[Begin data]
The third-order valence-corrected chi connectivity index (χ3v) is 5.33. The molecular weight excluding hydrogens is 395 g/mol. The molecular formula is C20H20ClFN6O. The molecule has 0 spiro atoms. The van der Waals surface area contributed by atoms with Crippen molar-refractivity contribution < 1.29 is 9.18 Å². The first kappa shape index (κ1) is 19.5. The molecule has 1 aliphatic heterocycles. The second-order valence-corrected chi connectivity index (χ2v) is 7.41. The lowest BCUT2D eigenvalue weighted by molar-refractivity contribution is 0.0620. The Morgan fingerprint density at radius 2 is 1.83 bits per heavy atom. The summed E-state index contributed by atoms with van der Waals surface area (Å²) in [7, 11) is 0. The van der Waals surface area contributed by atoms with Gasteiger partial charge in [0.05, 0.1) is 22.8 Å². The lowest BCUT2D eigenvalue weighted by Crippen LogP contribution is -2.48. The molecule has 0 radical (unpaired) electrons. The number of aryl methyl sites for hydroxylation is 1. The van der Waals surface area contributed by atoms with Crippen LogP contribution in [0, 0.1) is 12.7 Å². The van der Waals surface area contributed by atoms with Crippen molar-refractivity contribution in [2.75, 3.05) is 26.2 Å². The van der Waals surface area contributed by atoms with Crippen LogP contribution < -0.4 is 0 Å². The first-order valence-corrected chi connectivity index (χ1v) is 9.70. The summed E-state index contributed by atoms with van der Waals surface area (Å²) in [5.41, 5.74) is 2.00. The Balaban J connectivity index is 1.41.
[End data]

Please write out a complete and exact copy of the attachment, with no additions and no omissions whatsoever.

The third-order valence-corrected chi connectivity index (χ3v) is 5.33. The molecular weight excluding hydrogens is 395 g/mol. The molecular formula is C20H20ClFN6O. The molecule has 0 spiro atoms. The van der Waals surface area contributed by atoms with Crippen molar-refractivity contribution < 1.29 is 9.18 Å². The first kappa shape index (κ1) is 19.5. The molecule has 1 aliphatic heterocycles. The second-order valence-corrected chi connectivity index (χ2v) is 7.41. The lowest BCUT2D eigenvalue weighted by molar-refractivity contribution is 0.0620. The Morgan fingerprint density at radius 2 is 1.83 bits per heavy atom. The summed E-state index contributed by atoms with van der Waals surface area (Å²) in [7, 11) is 0. The van der Waals surface area contributed by atoms with Gasteiger partial charge in [0.05, 0.1) is 22.8 Å². The lowest BCUT2D eigenvalue weighted by Crippen LogP contribution is -2.48. The molecule has 0 radical (unpaired) electrons. The number of aryl methyl sites for hydroxylation is 1. The van der Waals surface area contributed by atoms with Crippen LogP contribution in [0, 0.1) is 12.7 Å². The van der Waals surface area contributed by atoms with Crippen molar-refractivity contribution in [2.75, 3.05) is 26.2 Å². The van der Waals surface area contributed by atoms with Crippen LogP contribution < -0.4 is 0 Å². The first-order valence-corrected chi connectivity index (χ1v) is 9.70. The summed E-state index contributed by atoms with van der Waals surface area (Å²) in [5.41, 5.74) is 2.00. The Balaban J connectivity index is 1.41.